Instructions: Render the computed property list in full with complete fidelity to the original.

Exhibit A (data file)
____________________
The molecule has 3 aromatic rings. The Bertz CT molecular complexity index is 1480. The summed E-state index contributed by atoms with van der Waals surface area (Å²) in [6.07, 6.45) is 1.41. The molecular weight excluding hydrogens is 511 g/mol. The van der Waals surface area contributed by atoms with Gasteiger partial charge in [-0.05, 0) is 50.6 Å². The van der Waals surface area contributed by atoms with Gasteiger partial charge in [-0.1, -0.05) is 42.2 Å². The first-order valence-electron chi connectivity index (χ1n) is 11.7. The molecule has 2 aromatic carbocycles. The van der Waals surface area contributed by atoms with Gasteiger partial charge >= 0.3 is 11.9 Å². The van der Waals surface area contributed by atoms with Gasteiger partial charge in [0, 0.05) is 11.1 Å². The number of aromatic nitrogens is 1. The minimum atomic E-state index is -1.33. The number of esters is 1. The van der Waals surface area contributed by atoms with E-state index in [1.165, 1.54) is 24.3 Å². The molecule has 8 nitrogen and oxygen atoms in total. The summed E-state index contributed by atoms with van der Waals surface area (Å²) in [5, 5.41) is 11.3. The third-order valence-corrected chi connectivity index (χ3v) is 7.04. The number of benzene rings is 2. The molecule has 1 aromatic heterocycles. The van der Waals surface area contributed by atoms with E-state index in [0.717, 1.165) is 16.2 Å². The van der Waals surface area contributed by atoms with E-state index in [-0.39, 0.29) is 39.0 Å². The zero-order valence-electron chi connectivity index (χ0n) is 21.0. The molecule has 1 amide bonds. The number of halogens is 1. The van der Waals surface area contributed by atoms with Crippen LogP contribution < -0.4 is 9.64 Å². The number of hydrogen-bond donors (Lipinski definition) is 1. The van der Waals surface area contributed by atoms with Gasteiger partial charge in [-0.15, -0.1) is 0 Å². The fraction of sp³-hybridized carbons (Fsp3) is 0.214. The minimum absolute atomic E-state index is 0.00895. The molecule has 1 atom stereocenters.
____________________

The molecule has 3 aromatic rings. The Bertz CT molecular complexity index is 1480. The summed E-state index contributed by atoms with van der Waals surface area (Å²) in [6.07, 6.45) is 1.41. The molecular weight excluding hydrogens is 511 g/mol. The van der Waals surface area contributed by atoms with Gasteiger partial charge in [-0.05, 0) is 50.6 Å². The van der Waals surface area contributed by atoms with Gasteiger partial charge in [-0.1, -0.05) is 42.2 Å². The first-order valence-electron chi connectivity index (χ1n) is 11.7. The molecule has 2 aromatic carbocycles. The van der Waals surface area contributed by atoms with Gasteiger partial charge >= 0.3 is 11.9 Å². The van der Waals surface area contributed by atoms with Gasteiger partial charge in [0, 0.05) is 11.1 Å². The number of aromatic nitrogens is 1. The minimum atomic E-state index is -1.33. The number of esters is 1. The van der Waals surface area contributed by atoms with E-state index in [1.165, 1.54) is 24.3 Å². The molecule has 8 nitrogen and oxygen atoms in total. The summed E-state index contributed by atoms with van der Waals surface area (Å²) in [5, 5.41) is 11.3. The third-order valence-corrected chi connectivity index (χ3v) is 7.04. The number of benzene rings is 2. The molecule has 1 aromatic heterocycles. The van der Waals surface area contributed by atoms with E-state index in [0.717, 1.165) is 16.2 Å². The van der Waals surface area contributed by atoms with E-state index in [-0.39, 0.29) is 39.0 Å². The zero-order valence-electron chi connectivity index (χ0n) is 21.0. The molecule has 1 amide bonds. The number of halogens is 1. The van der Waals surface area contributed by atoms with Crippen LogP contribution < -0.4 is 9.64 Å². The number of hydrogen-bond donors (Lipinski definition) is 1. The van der Waals surface area contributed by atoms with Gasteiger partial charge in [-0.15, -0.1) is 0 Å². The fraction of sp³-hybridized carbons (Fsp3) is 0.214. The minimum absolute atomic E-state index is 0.00895. The molecule has 1 atom stereocenters.